Dara: You make a good point. You know, people need to be aware and educated all around, not just patients but also you know, the medical community.
Brent: Yeah, I mean I think a another thing I wanted to highlight, and I don't recall if it was in the access to care or the health disparity section, but there was a great talk, I think it was from the University of Pennsylvania that was looking at attrition in fertility care after initial consultation. The idea being, patients might show up for the first visit and then never come back again or not complete the workup. And they highlighted that there were some racial and ethnic disparities in that - black patients being less likely to continue after having that first visit. And I'd like to recreate that analysis with a focus on LGBTQ individuals because I think we will have similar findings that individuals that are gender and sexual minorities are less likely to continue after that first visit. It may be all explained by cost, but I do think it's again important to highlight that because it's like why are we losing these patients who actually might have already had a lot of barriers even to make that first appointment? It's like where do they go after that?
Rena: I think something definitely interesting to consider and really interested in following along with your study to see what you uncover and hopefully this will enact some change. I know we're always all trying to push for insurance reform and coverage and you know, increasing access to care across the board.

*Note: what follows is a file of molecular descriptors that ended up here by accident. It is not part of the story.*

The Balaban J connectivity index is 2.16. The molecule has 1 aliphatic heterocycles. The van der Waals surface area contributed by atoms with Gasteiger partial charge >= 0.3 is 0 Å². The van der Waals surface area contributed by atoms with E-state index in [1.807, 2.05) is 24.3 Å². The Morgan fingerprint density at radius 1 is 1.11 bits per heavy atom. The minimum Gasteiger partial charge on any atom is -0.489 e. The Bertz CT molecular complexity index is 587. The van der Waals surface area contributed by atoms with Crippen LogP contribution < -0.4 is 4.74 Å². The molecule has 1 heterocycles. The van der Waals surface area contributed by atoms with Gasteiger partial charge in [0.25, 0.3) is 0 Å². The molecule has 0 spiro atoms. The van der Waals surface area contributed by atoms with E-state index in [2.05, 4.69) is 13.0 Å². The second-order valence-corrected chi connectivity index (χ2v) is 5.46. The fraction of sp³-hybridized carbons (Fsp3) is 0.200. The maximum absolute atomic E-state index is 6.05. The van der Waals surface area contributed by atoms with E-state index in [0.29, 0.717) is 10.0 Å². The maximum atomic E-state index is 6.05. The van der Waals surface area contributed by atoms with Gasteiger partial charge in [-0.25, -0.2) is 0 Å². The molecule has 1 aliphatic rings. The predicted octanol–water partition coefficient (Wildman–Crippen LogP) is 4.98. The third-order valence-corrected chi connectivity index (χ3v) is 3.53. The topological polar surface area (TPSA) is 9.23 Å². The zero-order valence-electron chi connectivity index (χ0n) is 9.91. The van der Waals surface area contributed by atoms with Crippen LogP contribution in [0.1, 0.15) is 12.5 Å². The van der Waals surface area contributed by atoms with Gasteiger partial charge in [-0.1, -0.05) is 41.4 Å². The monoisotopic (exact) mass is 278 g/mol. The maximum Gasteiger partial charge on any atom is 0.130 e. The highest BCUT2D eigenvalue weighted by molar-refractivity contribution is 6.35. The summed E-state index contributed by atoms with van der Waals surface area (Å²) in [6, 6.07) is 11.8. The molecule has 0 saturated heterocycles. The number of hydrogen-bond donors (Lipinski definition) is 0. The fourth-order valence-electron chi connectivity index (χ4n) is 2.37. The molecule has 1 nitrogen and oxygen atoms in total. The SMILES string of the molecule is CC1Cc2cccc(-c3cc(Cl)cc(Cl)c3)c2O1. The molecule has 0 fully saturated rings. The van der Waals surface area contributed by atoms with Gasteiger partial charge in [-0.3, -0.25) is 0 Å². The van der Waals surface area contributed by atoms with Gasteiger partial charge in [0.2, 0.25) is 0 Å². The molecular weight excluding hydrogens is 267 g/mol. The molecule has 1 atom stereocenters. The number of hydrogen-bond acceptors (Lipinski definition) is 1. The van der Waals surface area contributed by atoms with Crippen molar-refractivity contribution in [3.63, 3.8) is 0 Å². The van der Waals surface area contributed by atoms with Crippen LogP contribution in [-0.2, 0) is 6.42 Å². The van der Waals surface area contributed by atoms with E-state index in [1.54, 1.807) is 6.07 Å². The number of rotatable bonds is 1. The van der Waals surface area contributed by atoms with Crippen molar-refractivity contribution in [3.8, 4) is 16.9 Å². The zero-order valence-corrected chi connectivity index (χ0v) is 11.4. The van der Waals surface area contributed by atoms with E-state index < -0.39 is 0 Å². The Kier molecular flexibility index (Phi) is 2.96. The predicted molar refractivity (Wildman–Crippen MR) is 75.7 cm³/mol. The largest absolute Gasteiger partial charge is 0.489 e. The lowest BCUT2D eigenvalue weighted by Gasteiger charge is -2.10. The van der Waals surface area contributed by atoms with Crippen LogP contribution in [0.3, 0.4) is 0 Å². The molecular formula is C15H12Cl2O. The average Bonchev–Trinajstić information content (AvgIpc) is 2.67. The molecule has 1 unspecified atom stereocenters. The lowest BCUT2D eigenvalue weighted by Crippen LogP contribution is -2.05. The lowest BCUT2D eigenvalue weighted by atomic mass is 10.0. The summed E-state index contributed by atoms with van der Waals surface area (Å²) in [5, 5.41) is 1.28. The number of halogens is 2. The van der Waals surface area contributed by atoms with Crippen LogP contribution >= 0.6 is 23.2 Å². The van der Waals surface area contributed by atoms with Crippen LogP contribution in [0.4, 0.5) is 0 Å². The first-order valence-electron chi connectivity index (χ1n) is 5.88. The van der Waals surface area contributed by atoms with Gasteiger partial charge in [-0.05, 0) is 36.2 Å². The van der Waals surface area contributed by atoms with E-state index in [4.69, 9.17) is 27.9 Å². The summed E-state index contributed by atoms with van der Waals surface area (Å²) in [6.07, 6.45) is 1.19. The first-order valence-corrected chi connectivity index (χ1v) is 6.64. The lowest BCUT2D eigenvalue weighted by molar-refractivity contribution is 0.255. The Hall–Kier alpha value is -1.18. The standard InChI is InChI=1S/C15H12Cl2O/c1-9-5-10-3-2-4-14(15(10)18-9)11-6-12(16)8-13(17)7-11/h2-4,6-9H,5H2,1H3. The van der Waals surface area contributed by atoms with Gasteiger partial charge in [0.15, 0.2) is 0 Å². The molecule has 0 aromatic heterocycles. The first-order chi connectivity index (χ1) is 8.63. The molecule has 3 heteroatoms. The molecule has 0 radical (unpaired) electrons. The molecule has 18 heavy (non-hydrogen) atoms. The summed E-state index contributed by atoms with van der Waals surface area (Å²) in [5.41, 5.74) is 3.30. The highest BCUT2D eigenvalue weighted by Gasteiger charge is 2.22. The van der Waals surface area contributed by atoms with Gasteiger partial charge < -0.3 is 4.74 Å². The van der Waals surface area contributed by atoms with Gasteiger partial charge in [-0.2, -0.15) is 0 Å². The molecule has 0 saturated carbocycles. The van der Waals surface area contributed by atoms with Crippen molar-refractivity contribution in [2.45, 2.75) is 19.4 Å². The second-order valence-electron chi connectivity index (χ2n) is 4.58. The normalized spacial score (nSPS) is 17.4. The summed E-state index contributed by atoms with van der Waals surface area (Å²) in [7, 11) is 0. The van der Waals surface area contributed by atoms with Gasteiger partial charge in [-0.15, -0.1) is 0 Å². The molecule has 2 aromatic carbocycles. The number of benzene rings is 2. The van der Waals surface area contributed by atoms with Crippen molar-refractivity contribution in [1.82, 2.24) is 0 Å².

Brent: Absolutely. Yeah.
Dara: And I'm also hoping to see that, I think it was a great start in terms of your sample size, but now I think with results and with the exposure, I'm hoping more centers will respond to you next time and we will have, we'll get some more information not just from from those places, but from much more.
Brent: Yeah, absolutely. And we've actually, we've already reached back out. We kind of used the kind of buzz of ASRM to kind of help with that. The other thing that we're planning to do is there are some other fertility benefits companies that are employee-sponsored, that we wanna reach out to those companies and see if we can recreate the study and then maybe kind of group it all together.
Rena: Oh, that'd be great. Yeah, you'll have to keep us posted and if you do that we'll have you back on to share the updated results of findings
Brent: Yeah, absolutely would love to come back.
Dara: So now we need to ask you how are you connected to NASA? I mean is this super fascinating? Is it, you know, an interest that you've had for, for a long time?